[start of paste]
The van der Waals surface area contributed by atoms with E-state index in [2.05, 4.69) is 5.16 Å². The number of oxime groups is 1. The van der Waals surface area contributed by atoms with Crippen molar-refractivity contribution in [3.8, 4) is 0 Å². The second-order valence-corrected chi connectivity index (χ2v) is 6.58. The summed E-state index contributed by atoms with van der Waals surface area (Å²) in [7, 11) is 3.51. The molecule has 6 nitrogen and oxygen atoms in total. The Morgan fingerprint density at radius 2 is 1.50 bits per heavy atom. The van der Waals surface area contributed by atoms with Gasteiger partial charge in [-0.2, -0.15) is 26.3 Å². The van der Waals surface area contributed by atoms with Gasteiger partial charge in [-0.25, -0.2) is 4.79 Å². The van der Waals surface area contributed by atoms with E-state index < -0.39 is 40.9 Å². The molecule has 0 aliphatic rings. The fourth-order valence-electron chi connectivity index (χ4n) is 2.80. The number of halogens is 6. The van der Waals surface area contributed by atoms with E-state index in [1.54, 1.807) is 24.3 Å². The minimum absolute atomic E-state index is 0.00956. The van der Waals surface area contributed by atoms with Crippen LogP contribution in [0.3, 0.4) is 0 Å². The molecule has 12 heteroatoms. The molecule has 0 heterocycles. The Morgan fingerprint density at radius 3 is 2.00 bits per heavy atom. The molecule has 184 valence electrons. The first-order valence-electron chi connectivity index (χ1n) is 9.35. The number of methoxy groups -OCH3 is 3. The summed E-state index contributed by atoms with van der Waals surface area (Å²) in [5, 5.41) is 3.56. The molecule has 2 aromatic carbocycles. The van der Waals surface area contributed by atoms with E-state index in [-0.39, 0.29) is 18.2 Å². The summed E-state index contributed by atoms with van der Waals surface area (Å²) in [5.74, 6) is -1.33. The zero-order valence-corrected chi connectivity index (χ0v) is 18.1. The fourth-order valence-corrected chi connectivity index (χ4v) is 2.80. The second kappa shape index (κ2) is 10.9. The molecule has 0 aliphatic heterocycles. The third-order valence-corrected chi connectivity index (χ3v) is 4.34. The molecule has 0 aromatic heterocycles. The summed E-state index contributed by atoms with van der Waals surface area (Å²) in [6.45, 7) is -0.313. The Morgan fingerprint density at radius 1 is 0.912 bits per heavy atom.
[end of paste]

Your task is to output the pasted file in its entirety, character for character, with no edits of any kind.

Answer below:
The van der Waals surface area contributed by atoms with E-state index in [2.05, 4.69) is 5.16 Å². The number of oxime groups is 1. The van der Waals surface area contributed by atoms with Crippen molar-refractivity contribution in [3.8, 4) is 0 Å². The second-order valence-corrected chi connectivity index (χ2v) is 6.58. The summed E-state index contributed by atoms with van der Waals surface area (Å²) in [7, 11) is 3.51. The molecule has 6 nitrogen and oxygen atoms in total. The Morgan fingerprint density at radius 2 is 1.50 bits per heavy atom. The van der Waals surface area contributed by atoms with Gasteiger partial charge in [-0.2, -0.15) is 26.3 Å². The van der Waals surface area contributed by atoms with Gasteiger partial charge in [-0.25, -0.2) is 4.79 Å². The van der Waals surface area contributed by atoms with E-state index < -0.39 is 40.9 Å². The molecule has 0 aliphatic rings. The fourth-order valence-electron chi connectivity index (χ4n) is 2.80. The number of halogens is 6. The van der Waals surface area contributed by atoms with E-state index in [1.54, 1.807) is 24.3 Å². The minimum absolute atomic E-state index is 0.00956. The van der Waals surface area contributed by atoms with Crippen LogP contribution in [0.3, 0.4) is 0 Å². The molecule has 12 heteroatoms. The molecule has 0 heterocycles. The Morgan fingerprint density at radius 3 is 2.00 bits per heavy atom. The molecule has 184 valence electrons. The first-order valence-electron chi connectivity index (χ1n) is 9.35. The number of methoxy groups -OCH3 is 3. The summed E-state index contributed by atoms with van der Waals surface area (Å²) in [5, 5.41) is 3.56. The molecule has 2 aromatic carbocycles. The van der Waals surface area contributed by atoms with E-state index in [-0.39, 0.29) is 18.2 Å². The summed E-state index contributed by atoms with van der Waals surface area (Å²) in [5.74, 6) is -1.33. The zero-order valence-corrected chi connectivity index (χ0v) is 18.1. The fourth-order valence-corrected chi connectivity index (χ4v) is 2.80. The second kappa shape index (κ2) is 10.9. The molecule has 0 aliphatic heterocycles. The third-order valence-corrected chi connectivity index (χ3v) is 4.34. The molecule has 0 aromatic heterocycles. The summed E-state index contributed by atoms with van der Waals surface area (Å²) in [6.45, 7) is -0.313. The Morgan fingerprint density at radius 1 is 0.912 bits per heavy atom.